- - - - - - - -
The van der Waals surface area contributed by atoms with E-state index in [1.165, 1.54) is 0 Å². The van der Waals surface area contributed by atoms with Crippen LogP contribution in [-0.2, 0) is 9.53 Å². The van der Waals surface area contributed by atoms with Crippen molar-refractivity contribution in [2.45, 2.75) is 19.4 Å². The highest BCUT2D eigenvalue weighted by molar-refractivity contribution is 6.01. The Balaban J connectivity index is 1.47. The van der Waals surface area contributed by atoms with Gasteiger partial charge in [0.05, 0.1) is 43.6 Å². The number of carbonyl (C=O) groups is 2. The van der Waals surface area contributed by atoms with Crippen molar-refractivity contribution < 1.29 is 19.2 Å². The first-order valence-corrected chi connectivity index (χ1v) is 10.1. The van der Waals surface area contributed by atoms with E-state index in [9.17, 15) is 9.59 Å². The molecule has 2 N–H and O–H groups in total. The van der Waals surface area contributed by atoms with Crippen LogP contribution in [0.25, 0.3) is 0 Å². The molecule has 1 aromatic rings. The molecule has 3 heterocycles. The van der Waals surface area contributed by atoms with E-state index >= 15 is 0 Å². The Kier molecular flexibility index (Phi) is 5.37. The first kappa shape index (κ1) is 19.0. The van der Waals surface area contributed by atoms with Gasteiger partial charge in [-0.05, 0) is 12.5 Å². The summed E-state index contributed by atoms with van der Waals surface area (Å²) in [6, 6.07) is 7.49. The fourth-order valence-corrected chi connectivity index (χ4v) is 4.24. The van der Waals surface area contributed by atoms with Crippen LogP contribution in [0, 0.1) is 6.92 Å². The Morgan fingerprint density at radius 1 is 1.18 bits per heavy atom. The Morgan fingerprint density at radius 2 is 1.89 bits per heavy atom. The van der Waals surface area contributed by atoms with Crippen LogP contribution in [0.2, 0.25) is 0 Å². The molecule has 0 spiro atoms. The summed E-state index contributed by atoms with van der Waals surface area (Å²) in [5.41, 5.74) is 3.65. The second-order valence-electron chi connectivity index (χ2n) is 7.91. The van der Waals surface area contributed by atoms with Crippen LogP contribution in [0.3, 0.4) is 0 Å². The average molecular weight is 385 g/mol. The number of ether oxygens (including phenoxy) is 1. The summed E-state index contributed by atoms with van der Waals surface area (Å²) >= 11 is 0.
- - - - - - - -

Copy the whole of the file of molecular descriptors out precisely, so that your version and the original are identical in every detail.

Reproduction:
The van der Waals surface area contributed by atoms with E-state index in [1.165, 1.54) is 0 Å². The van der Waals surface area contributed by atoms with Crippen LogP contribution in [-0.2, 0) is 9.53 Å². The van der Waals surface area contributed by atoms with Crippen molar-refractivity contribution in [2.45, 2.75) is 19.4 Å². The highest BCUT2D eigenvalue weighted by molar-refractivity contribution is 6.01. The Balaban J connectivity index is 1.47. The van der Waals surface area contributed by atoms with Gasteiger partial charge in [0.05, 0.1) is 43.6 Å². The number of carbonyl (C=O) groups is 2. The van der Waals surface area contributed by atoms with Crippen molar-refractivity contribution < 1.29 is 19.2 Å². The first-order valence-corrected chi connectivity index (χ1v) is 10.1. The van der Waals surface area contributed by atoms with E-state index in [9.17, 15) is 9.59 Å². The molecule has 2 N–H and O–H groups in total. The van der Waals surface area contributed by atoms with Crippen LogP contribution in [0.25, 0.3) is 0 Å². The molecule has 1 aromatic rings. The molecule has 3 heterocycles. The van der Waals surface area contributed by atoms with E-state index >= 15 is 0 Å². The Kier molecular flexibility index (Phi) is 5.37. The first kappa shape index (κ1) is 19.0. The van der Waals surface area contributed by atoms with Gasteiger partial charge in [-0.05, 0) is 12.5 Å². The summed E-state index contributed by atoms with van der Waals surface area (Å²) in [6, 6.07) is 7.49. The fourth-order valence-corrected chi connectivity index (χ4v) is 4.24. The van der Waals surface area contributed by atoms with Crippen LogP contribution in [0, 0.1) is 6.92 Å². The Morgan fingerprint density at radius 1 is 1.18 bits per heavy atom. The Morgan fingerprint density at radius 2 is 1.89 bits per heavy atom. The van der Waals surface area contributed by atoms with Crippen LogP contribution in [0.2, 0.25) is 0 Å². The molecule has 0 spiro atoms. The summed E-state index contributed by atoms with van der Waals surface area (Å²) in [5.41, 5.74) is 3.65. The second-order valence-electron chi connectivity index (χ2n) is 7.91. The van der Waals surface area contributed by atoms with Crippen LogP contribution in [0.3, 0.4) is 0 Å². The average molecular weight is 385 g/mol. The number of ether oxygens (including phenoxy) is 1. The summed E-state index contributed by atoms with van der Waals surface area (Å²) >= 11 is 0.